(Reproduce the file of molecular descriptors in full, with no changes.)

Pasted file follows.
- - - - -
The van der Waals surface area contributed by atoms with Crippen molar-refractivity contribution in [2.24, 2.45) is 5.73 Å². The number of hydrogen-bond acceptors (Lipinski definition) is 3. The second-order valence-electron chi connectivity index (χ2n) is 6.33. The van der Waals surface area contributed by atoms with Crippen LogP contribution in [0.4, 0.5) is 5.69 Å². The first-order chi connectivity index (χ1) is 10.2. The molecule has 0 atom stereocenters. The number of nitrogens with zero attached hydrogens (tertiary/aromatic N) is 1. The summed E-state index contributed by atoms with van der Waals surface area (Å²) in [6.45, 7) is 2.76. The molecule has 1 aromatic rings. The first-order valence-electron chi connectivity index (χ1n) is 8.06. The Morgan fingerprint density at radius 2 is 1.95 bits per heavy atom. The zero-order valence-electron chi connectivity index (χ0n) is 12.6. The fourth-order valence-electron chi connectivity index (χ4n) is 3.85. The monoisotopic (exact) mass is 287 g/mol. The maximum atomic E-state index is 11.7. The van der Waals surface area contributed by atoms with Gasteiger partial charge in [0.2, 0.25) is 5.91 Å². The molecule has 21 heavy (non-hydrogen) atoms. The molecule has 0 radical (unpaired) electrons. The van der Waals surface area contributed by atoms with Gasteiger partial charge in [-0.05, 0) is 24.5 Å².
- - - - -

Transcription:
The van der Waals surface area contributed by atoms with Crippen molar-refractivity contribution in [2.24, 2.45) is 5.73 Å². The number of hydrogen-bond acceptors (Lipinski definition) is 3. The second-order valence-electron chi connectivity index (χ2n) is 6.33. The van der Waals surface area contributed by atoms with Crippen LogP contribution in [0.4, 0.5) is 5.69 Å². The first-order chi connectivity index (χ1) is 10.2. The molecule has 0 atom stereocenters. The number of nitrogens with zero attached hydrogens (tertiary/aromatic N) is 1. The summed E-state index contributed by atoms with van der Waals surface area (Å²) in [6.45, 7) is 2.76. The molecule has 1 aromatic rings. The first-order valence-electron chi connectivity index (χ1n) is 8.06. The Morgan fingerprint density at radius 2 is 1.95 bits per heavy atom. The zero-order valence-electron chi connectivity index (χ0n) is 12.6. The fourth-order valence-electron chi connectivity index (χ4n) is 3.85. The monoisotopic (exact) mass is 287 g/mol. The maximum atomic E-state index is 11.7. The van der Waals surface area contributed by atoms with Gasteiger partial charge in [0.2, 0.25) is 5.91 Å². The molecule has 21 heavy (non-hydrogen) atoms. The molecule has 0 radical (unpaired) electrons. The van der Waals surface area contributed by atoms with Gasteiger partial charge in [-0.05, 0) is 24.5 Å².